Chris Knipp Writing: Movies, Politics, Art


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PostPosted: Wed May 16, 2012 8:58 am 
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PARIS MOVIE REPORT (MAY 2012)

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VAL KILMER AND BEN CHAPLIN IN TWIXT

Dreaming horror, finding a story

A beautiful, if slight, pastiche on the horror and vampire film is Coppola's latest experiment, following Youth Without Youth and Tetro, this features Val Kilmer as Hall Baltimore, a failed and drunken detective story writer who has grumpy Skype conversations on the road with his impatient wife (Joanne Whalley) and his editor (David Paymer). The wife wants a $25,000 advance, and the editor, who won't go over $10,000, wants "a great twist ending, with tons of heart." Baltimore fumbles and goes in and out of drunken reveries and dreams, but comes out with a cracking good tale that his editor likes.

At a humiliating book signing in a hardware in a little town, our author is approached by the local sheriff Bobby LaGrange (a typically hammy and wild-haired Bruce Dern), with the proposal of a story idea of a prosecution of young girl vampires linked to a long-ago series of local murders. If this sounds like a rehash of a rehash, with some elements from the recent middling British costume horror piece The Woman in Black , it certainly is. Except that an autobiographical element is added, that of the blocked or no longer high-functioning artist. Along with that, Baltimore has frequent imaginary consultations with the ghost of Edgar Allen Poe (Ben Chaplin). Another personal element is Baltimore's weighty and guilty memories of the tragic loss of a child in a boating accident. He lost his daughter, and Coppola lost his son Gio this way in 1986. The daughter is played by Elle Fanning, who played the daughter in his daughter's film, Somewhere.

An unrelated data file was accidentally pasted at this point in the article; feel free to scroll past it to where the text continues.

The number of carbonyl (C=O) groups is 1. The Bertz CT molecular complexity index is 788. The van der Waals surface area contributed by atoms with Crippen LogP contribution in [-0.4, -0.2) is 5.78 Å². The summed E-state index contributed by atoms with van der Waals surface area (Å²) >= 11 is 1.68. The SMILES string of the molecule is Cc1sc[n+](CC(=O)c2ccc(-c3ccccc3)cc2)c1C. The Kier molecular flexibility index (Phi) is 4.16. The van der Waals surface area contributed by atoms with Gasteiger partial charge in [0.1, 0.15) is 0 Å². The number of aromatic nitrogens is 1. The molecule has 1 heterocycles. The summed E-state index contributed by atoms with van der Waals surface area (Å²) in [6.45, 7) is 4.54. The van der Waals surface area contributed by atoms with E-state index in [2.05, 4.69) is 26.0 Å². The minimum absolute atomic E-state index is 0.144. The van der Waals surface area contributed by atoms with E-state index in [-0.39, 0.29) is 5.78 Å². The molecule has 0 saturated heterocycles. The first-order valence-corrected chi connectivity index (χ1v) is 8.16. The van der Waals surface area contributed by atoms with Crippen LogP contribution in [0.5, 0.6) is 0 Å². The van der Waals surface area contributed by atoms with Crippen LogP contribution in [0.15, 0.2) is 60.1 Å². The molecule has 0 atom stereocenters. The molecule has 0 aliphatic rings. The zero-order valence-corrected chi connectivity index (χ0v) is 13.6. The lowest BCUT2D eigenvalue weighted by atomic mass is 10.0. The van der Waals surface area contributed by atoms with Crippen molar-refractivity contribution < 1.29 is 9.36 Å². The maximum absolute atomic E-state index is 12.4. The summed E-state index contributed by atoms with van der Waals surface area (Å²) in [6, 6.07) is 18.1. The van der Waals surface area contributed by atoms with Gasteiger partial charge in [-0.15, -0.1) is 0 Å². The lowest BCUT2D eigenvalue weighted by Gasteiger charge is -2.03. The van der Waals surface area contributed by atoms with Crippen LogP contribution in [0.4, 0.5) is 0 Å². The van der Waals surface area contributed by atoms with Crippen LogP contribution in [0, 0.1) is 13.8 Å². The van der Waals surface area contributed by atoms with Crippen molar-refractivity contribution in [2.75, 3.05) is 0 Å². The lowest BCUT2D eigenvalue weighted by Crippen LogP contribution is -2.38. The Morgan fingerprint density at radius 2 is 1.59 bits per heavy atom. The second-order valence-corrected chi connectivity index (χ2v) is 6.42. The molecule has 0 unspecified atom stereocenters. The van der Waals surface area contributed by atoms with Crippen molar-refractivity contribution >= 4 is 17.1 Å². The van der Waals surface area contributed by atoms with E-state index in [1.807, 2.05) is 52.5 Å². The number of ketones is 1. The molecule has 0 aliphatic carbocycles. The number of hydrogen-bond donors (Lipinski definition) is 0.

This weighty material aside, this is nonetheless a playful and at times willfully silly divagation, though one whose slightness does not mean a loss of quality in tech elements. What makes this film worth watching and shows a master's hand are the beautiful images. D.p. Milhai Malaimare Jr.'s cinematography includes colors in the dull waking passages that evoke early Seventies detective movies, while Baltimore's dreams come in sharp black and white with dashes of color, à la Coppola's Rumble Fish. Some of the treatment of young girls is disturbing. But Kilmer keeps things light, yet dignified. One goofy bit is his immitation of Brando in Apocalypse Now, and a closing citation of "The End" sung by Jim Morrison, whom Kilmer played in The Doors. And Bruce Dern is an in-joke in himself, with many creepy self-references, some serious and some silly.

Twixt debuted at Toronto September 2011 and was included in the San Francisco International Film Festival in Coppola's home turf of the Bay Area. It was released in France April 11, 2012 where it received a fairly good Allocine 3.0 rating. This involves mixed reviews, high from Cahiers du Cinema and Les Inrockuptibles, low from Telerama, generally good from some of the more "sophisticated" publications. Screened for this review May 16, 2012 at MK2 Hautefeuille, Paris.

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©Chris Knipp. Blog: http://chrisknipp.blogspot.com/.


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